The ethical systems of the Qur’an are extensive and many of these systems coincide with the act of unbelief (kufr). Ethical systems, such as role-ethics, character/virtue based ethics, and intention ethics, all play a part in kufr. The unbeliever is mentioned numerously in the Qur’an in different references. It is important to note that there is a large range of meaning to kufr and it is not a one-dimensional topic. To be an unbeliever is to be ungrateful, arrogant, and contentious; indeed, the farther one strays from the truth, evil becomes more susceptible. This is explained in Rahman’s reading, “On the topic of role-ethics, a large part of this tradition is following in the principles and morals of the Prophet Muhammad (PBUH). One can learn a lesson in ethics from the prophet’s early followers. When he makes his quest to Medina, a few of his tribesman go against him and his message; these are the hypocrites (munafiqun). These followers that were supposed to protect this truth went against it, and therefore, defied the message of God, thus going astray, which follows one of the elements of kufr. Even before the mission of the Prophet, God says “And those who were given the book did not separate.” In other words, the Prophet’s followers made an agreement that they would not separate from the truth, yet the munafiqun defy this.
An epic example of the beginning of kufr would be Satan’s discourse with God. When the angels prostrated before God in honor of Him, the jinn and Satan defy this. Satan believes he is superior. He is made of fire, and fire is superior to clay, in the opinion of Satan. Satan is not only condemned for this, but for his hopelessness and despair for those who reject truth and they are described as “the hallmark of the unbelievers”. The Qur’an says “Do not despair of God’s mercy for none despair of God’s mercy except unbelievers (12: 87) This contention that Satan has with God causes Him to curse Satan. Satan is okay with this, and makes a deal with God: to steer humans away from good. The Qur’an says “Indeed, My servants- no authority will you have over them, except those who follow you of the deviators.” (15:42) Why might God allow this exchange to happen? Perhaps it is because for the believer, it should not be as easy to be steered into the path of evil. This is not to say that there is a moral struggle even for the most pious followers of God. However, even prophets were capable of committing sin. All human beings are capable of evil, however, the idea is that those who believe and practice God’s message, God is with them, “provided they make the necessary effort.” Man is unique in the sense that they are God’s vicegerent and are given free will. It is a strong relationship in which God puts His trust in man, “to create a moral social order on earth.”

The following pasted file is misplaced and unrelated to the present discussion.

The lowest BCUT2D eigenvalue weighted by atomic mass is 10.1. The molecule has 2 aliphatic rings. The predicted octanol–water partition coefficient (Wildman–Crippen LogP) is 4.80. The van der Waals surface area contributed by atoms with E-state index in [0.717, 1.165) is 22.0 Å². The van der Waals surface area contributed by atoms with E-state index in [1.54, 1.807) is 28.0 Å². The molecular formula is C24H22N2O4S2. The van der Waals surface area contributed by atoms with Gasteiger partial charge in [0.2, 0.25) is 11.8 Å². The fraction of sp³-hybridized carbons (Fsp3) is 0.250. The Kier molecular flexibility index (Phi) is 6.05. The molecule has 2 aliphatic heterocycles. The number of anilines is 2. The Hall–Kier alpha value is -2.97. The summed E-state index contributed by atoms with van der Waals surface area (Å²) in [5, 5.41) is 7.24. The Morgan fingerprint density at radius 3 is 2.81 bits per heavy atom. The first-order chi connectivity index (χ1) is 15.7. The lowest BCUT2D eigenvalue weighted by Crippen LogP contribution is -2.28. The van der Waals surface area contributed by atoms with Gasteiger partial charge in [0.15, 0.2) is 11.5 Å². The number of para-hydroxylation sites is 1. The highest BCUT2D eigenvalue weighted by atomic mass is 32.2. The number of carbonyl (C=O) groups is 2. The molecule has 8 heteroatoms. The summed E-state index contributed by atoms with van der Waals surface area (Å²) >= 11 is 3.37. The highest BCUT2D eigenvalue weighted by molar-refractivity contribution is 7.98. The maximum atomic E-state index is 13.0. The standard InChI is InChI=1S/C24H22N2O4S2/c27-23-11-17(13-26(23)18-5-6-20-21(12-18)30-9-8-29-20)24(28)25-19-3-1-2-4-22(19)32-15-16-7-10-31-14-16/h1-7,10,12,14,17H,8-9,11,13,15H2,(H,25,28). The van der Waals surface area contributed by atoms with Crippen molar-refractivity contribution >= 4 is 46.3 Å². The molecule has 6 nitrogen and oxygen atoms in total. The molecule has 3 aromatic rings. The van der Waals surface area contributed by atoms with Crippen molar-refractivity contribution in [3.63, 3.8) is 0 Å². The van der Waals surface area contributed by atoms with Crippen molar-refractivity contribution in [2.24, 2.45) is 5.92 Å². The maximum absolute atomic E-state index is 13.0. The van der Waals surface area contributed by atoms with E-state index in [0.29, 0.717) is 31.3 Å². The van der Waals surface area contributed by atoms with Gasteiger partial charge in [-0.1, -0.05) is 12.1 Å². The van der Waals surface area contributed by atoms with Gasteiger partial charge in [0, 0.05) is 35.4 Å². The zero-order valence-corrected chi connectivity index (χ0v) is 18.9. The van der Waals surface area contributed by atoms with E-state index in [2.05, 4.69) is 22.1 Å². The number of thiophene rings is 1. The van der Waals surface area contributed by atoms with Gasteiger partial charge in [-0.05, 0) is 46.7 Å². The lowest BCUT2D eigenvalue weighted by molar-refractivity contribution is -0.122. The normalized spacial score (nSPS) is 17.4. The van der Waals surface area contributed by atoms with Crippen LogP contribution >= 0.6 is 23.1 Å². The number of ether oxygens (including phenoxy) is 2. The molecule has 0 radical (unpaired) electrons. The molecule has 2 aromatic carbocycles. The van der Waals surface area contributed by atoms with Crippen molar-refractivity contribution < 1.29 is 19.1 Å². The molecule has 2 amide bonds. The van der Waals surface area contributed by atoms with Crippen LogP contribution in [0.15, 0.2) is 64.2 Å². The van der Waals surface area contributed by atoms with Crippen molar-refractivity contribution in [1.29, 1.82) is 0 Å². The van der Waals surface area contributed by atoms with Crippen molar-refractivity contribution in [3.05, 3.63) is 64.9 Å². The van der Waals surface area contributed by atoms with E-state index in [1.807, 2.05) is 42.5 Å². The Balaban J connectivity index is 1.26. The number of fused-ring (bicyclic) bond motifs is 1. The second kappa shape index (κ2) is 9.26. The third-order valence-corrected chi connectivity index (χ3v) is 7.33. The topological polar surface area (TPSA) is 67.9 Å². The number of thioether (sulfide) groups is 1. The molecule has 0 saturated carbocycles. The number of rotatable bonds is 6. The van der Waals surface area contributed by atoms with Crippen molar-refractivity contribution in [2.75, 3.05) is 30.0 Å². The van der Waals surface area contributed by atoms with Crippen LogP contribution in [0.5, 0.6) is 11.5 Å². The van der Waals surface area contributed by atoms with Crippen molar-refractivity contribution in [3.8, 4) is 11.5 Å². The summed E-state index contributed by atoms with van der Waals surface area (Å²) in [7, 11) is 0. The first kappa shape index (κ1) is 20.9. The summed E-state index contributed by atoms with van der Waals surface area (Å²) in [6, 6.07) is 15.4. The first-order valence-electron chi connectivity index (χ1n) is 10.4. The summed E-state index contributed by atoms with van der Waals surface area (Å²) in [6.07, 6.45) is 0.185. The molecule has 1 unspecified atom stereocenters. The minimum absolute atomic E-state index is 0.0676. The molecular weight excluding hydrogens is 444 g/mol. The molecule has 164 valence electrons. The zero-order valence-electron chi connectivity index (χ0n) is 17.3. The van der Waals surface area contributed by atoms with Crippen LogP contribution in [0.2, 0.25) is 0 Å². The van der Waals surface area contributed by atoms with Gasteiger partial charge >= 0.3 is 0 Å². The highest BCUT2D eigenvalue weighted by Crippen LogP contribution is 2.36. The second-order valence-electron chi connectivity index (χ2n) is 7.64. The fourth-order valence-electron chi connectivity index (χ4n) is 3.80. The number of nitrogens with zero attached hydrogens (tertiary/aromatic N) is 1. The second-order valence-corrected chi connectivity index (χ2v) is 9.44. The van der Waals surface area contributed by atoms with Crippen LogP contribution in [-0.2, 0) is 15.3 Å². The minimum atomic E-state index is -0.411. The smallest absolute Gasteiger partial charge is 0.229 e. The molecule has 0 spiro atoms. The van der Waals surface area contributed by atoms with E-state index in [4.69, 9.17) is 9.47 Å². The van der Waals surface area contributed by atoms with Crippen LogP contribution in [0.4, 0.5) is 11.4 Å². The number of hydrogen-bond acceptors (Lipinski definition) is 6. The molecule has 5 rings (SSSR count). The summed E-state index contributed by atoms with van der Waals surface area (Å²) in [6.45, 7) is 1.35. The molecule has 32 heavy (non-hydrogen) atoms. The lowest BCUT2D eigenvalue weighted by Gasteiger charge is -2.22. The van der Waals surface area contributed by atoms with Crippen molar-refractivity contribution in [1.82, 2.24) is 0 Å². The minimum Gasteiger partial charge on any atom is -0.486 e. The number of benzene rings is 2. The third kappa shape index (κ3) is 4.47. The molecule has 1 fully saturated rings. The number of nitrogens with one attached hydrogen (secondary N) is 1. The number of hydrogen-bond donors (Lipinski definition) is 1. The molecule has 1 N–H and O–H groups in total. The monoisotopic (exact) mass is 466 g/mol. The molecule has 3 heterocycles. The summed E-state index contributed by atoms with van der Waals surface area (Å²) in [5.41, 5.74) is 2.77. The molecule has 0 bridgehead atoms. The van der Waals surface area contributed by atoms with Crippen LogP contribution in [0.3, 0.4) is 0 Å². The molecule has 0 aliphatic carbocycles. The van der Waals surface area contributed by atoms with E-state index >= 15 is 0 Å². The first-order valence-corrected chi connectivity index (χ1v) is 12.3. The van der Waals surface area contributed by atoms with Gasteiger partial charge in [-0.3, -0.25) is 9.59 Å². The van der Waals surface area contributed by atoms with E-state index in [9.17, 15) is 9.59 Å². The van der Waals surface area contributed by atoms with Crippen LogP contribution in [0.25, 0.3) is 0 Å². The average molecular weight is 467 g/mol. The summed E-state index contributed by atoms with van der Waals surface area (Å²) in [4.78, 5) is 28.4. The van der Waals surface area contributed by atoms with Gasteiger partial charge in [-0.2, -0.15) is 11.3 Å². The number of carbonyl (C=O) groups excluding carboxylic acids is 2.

The element of ingratitude in kufr, the ingrate or kafur, is also mentioned in the Qur’an. Izutzu talks about how this ingratitude presents itself the most in times of distress, where man is forgetful of all that he is given and only retains the times he is hurt. In Surah Al-Isra, the Qur’an says, “It is your Lord who drives the ship for you through the sea that you may seek of His bounty, so merciful he is towards you. But when he delivers you to the land, you turn away And ever is man ungrateful.” Rahman describes this as man’s weakness and unstable character, how they go from one extreme to another. These extremes being living daily life without God in mind, and only thanking and being grateful for God when good arrives. This can also go the other way. When man is burdened, they blame God and then remember him that way. The web-like structure of the Qur’an moral system can be seen here seen here as well. Ingratitude of man can evolve into arrogance and contention, such is the case with the example of Satin in the Qur’an. He is ungrateful of God’s creation, and argues with his message, thus his lack of trust, kufr, turns into arrogance and finally, contention.
Izutsu goes as far as separating this arrogance into two sections: mocking and contention. The Jahiliyyah, or “Age of Ignorance” is an example of this mockery of God’s message. When the Prophet Muhammad(PBUH) presents the Qur’an to the Arabs, they mock his message and dismiss it. These are know as the arrogant ones, or mutakabbir. Contention is much more serious because not only are you mocking God, but directly rebutting his commands. The Qur’an says, “Those who wrangle concerning the signs of God, without any warrant given them- this is greatly hateful in the sight of God and those who believe. Thus does God put a seal on every insolent and arrogant heart.”
Izutsu, T. Ethico-Religious Concepts in the Quran. Montréal: McGill-Queens University Press, 2014.
Rahman, Fazlur. Major Themes of the Qur’an. Accessed March 16, 2018. http://www.islam-and-muslims.com/Major-Themes-of-Quran-Fazlur-Rahman.pdf